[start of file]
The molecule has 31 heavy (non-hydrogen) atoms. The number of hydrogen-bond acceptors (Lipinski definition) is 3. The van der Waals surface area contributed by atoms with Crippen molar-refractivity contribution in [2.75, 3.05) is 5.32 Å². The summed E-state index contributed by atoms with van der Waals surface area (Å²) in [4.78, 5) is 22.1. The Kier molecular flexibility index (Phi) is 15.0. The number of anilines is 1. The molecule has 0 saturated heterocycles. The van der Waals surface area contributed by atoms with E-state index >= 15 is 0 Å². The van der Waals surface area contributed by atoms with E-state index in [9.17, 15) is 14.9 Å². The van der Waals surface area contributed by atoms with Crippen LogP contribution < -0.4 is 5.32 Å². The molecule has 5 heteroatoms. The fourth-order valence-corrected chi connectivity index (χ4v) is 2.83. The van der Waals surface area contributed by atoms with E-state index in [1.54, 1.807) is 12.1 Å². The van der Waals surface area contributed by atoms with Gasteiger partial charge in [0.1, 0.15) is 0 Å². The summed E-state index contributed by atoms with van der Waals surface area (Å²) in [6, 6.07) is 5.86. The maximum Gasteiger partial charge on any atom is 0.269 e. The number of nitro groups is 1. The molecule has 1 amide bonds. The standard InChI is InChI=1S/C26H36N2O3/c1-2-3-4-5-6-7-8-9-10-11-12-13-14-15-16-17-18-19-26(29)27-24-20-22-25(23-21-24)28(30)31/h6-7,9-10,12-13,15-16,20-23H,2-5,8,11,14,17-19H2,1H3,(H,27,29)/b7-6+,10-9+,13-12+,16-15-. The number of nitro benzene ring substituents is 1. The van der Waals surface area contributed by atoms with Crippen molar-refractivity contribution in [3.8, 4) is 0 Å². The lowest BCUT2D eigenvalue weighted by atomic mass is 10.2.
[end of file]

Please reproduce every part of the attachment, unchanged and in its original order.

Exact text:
The molecule has 31 heavy (non-hydrogen) atoms. The number of hydrogen-bond acceptors (Lipinski definition) is 3. The van der Waals surface area contributed by atoms with Crippen molar-refractivity contribution in [2.75, 3.05) is 5.32 Å². The summed E-state index contributed by atoms with van der Waals surface area (Å²) in [4.78, 5) is 22.1. The Kier molecular flexibility index (Phi) is 15.0. The number of anilines is 1. The molecule has 0 saturated heterocycles. The van der Waals surface area contributed by atoms with E-state index >= 15 is 0 Å². The van der Waals surface area contributed by atoms with E-state index in [9.17, 15) is 14.9 Å². The van der Waals surface area contributed by atoms with Crippen LogP contribution < -0.4 is 5.32 Å². The molecule has 5 heteroatoms. The fourth-order valence-corrected chi connectivity index (χ4v) is 2.83. The van der Waals surface area contributed by atoms with E-state index in [1.54, 1.807) is 12.1 Å². The van der Waals surface area contributed by atoms with Gasteiger partial charge in [0.1, 0.15) is 0 Å². The summed E-state index contributed by atoms with van der Waals surface area (Å²) in [6, 6.07) is 5.86. The maximum Gasteiger partial charge on any atom is 0.269 e. The number of nitro groups is 1. The molecule has 1 amide bonds. The standard InChI is InChI=1S/C26H36N2O3/c1-2-3-4-5-6-7-8-9-10-11-12-13-14-15-16-17-18-19-26(29)27-24-20-22-25(23-21-24)28(30)31/h6-7,9-10,12-13,15-16,20-23H,2-5,8,11,14,17-19H2,1H3,(H,27,29)/b7-6+,10-9+,13-12+,16-15-. The number of nitro benzene ring substituents is 1. The van der Waals surface area contributed by atoms with Crippen molar-refractivity contribution in [3.8, 4) is 0 Å². The lowest BCUT2D eigenvalue weighted by atomic mass is 10.2.